I sat recently with someone who is my other half, someone that I love with every fiber of my being after a procedure that was terrible to witness and more terrible to endure. And then this someone was ill and blood pressure was dropping and it was all very scary.

And I was surprised to hear the song that was coming from a place deep inside me, a song I sang so quietly, so carefully.

Salve Regina….which goes (I will helpfully translate it into English for you): Hail, holy Queen, Mother of mercy, our life, our sweetness and our hope. To thee do we cry, poor banished children of Eve. To thee to do we send up our sighs, mourning and weeping in this valley of tears. Turn then, most gracious advocate, thine eyes of mercy toward us, and after this, our exile, show unto us the blessed fruit of thy womb Jesus. O clement, O loving, O sweet Virgin Mary. 

I sang and I hoped not to be heard by anyone in that place. I sang the entire service of compline through, fudging my way through the collects and prayers. And I thought that it mattered and I still believe that it did, in that sterile place to sing an ancient song, to beg a mother to Help. Me.

This is how God lives in this place, this bright and spinning orb floating randomly in space. This how God shows us that He lives in this place, by His people, US, showing up.

Last night was the service for Ascension Day. And one second Jesus was there talking to his people and then he was gone. And they still didn’t know what they were supposed to do, they still didn’t get the point, the message. The message was that Jesus could not go out and change the entire world until the end of time, the message was that we can, that we have to.

Momastery raised more than $250,000 in a day, and the average gift was $17. We can do small things with very great intent and kindness.

And we can do hard things too.

God is here, and the world, though broken, is so beautiful.

I’ve moved my office back down to the dungeon (where I’m pretty sure the girl from The Grudge watches me from the crawl space) and one perk of this is being close to the washing machine. Another perk is that I can open the window over my desk and it smells of chocolate cake because of the cocoa bean shell mulch that we used. Right now a cool breeze is caressing my heated cheeks and the heavenly smell of cake tempting me.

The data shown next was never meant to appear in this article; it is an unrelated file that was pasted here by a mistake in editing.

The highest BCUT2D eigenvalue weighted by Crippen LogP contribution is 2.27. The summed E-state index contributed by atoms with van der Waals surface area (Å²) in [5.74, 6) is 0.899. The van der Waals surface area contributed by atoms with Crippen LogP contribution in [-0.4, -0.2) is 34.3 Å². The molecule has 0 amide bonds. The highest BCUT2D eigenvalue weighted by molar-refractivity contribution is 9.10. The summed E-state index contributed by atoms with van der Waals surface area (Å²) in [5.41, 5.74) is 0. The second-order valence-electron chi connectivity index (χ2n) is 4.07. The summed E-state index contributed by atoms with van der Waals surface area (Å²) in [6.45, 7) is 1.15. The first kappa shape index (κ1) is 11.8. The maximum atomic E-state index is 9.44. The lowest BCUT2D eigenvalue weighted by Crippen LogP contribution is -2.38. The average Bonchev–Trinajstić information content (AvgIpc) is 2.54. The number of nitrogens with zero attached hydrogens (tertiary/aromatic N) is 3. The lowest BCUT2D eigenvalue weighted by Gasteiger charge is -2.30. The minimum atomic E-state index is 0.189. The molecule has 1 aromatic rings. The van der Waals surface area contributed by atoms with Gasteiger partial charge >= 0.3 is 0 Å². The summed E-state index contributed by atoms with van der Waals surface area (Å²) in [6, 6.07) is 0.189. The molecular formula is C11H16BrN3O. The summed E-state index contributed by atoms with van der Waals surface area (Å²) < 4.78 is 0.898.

Friends, God is here, present, if you will only let Him be. It is back breaking and thankless work, it is heartache and it is fighting through the exhaustion and doing it anyway, showing up anyway. It, quite literally, is war.

The lake is still like glass tonight and there is a fog coming in. There is music drifting across its still expanse from the yacht club and new neighbors moving in next door. I have a cat snugged up against my lower back waiting for his dinner and a whole weekend in front of me.

Yes, I am sad.

Yes, the world is so hard. So random and cruel.

But it will stay that way for as long as we throw up our hands and quit.

Show up.

Stop waiting for God to intervene, to work a miracle, and realize that the miracle is YOU. Little old you with your roots coming in and your pajamas and your dirty dishes and depressing bank account. You are the miracle the world is waiting for.

I love you. Still. All the time. I’ll keep showing up.

I promise.

Fair are the meadows, fairer the woodlands, robed in the blooming garb of spring. Jesus is fairer, Jesus is purer who makes the woeful heart to sing. 

Into your hands, O merciful savior, we commend your servant Dzhokhar. Acknowledge, we humbly beseech thee, a lamb of thy own flock, a sinner of your own redeeming.